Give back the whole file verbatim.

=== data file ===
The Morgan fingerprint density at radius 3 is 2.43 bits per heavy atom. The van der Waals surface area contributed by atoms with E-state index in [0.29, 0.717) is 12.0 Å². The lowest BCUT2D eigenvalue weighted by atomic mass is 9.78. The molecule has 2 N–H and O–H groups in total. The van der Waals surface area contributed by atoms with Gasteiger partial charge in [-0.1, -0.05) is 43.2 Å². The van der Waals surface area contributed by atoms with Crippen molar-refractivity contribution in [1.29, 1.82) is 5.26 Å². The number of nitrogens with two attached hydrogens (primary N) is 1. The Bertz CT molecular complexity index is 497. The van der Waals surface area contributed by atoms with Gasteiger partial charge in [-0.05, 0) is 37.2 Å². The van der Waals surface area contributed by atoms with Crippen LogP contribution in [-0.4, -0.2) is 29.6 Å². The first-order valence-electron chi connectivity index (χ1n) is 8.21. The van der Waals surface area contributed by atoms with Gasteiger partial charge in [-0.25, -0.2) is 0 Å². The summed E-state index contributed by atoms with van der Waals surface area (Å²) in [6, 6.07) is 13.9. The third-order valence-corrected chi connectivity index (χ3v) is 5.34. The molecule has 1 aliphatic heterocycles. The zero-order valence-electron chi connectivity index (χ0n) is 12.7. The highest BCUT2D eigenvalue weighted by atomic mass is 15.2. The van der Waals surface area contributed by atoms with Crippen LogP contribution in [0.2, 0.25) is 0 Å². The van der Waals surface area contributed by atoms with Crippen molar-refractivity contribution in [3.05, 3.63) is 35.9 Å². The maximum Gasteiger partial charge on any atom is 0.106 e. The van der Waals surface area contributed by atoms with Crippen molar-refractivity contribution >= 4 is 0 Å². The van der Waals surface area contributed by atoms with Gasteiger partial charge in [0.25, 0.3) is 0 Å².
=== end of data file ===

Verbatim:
The Morgan fingerprint density at radius 3 is 2.43 bits per heavy atom. The van der Waals surface area contributed by atoms with E-state index in [0.29, 0.717) is 12.0 Å². The lowest BCUT2D eigenvalue weighted by atomic mass is 9.78. The molecule has 2 N–H and O–H groups in total. The van der Waals surface area contributed by atoms with Gasteiger partial charge in [-0.1, -0.05) is 43.2 Å². The van der Waals surface area contributed by atoms with Crippen molar-refractivity contribution in [1.29, 1.82) is 5.26 Å². The number of nitrogens with two attached hydrogens (primary N) is 1. The Bertz CT molecular complexity index is 497. The van der Waals surface area contributed by atoms with Gasteiger partial charge in [-0.05, 0) is 37.2 Å². The van der Waals surface area contributed by atoms with Crippen LogP contribution in [-0.4, -0.2) is 29.6 Å². The first-order valence-electron chi connectivity index (χ1n) is 8.21. The van der Waals surface area contributed by atoms with Gasteiger partial charge in [-0.25, -0.2) is 0 Å². The summed E-state index contributed by atoms with van der Waals surface area (Å²) in [6, 6.07) is 13.9. The third-order valence-corrected chi connectivity index (χ3v) is 5.34. The molecule has 1 aliphatic heterocycles. The zero-order valence-electron chi connectivity index (χ0n) is 12.7. The highest BCUT2D eigenvalue weighted by atomic mass is 15.2. The van der Waals surface area contributed by atoms with Crippen LogP contribution in [0.2, 0.25) is 0 Å². The van der Waals surface area contributed by atoms with Crippen molar-refractivity contribution in [3.05, 3.63) is 35.9 Å². The maximum Gasteiger partial charge on any atom is 0.106 e. The van der Waals surface area contributed by atoms with Crippen molar-refractivity contribution >= 4 is 0 Å². The van der Waals surface area contributed by atoms with Gasteiger partial charge in [0.25, 0.3) is 0 Å².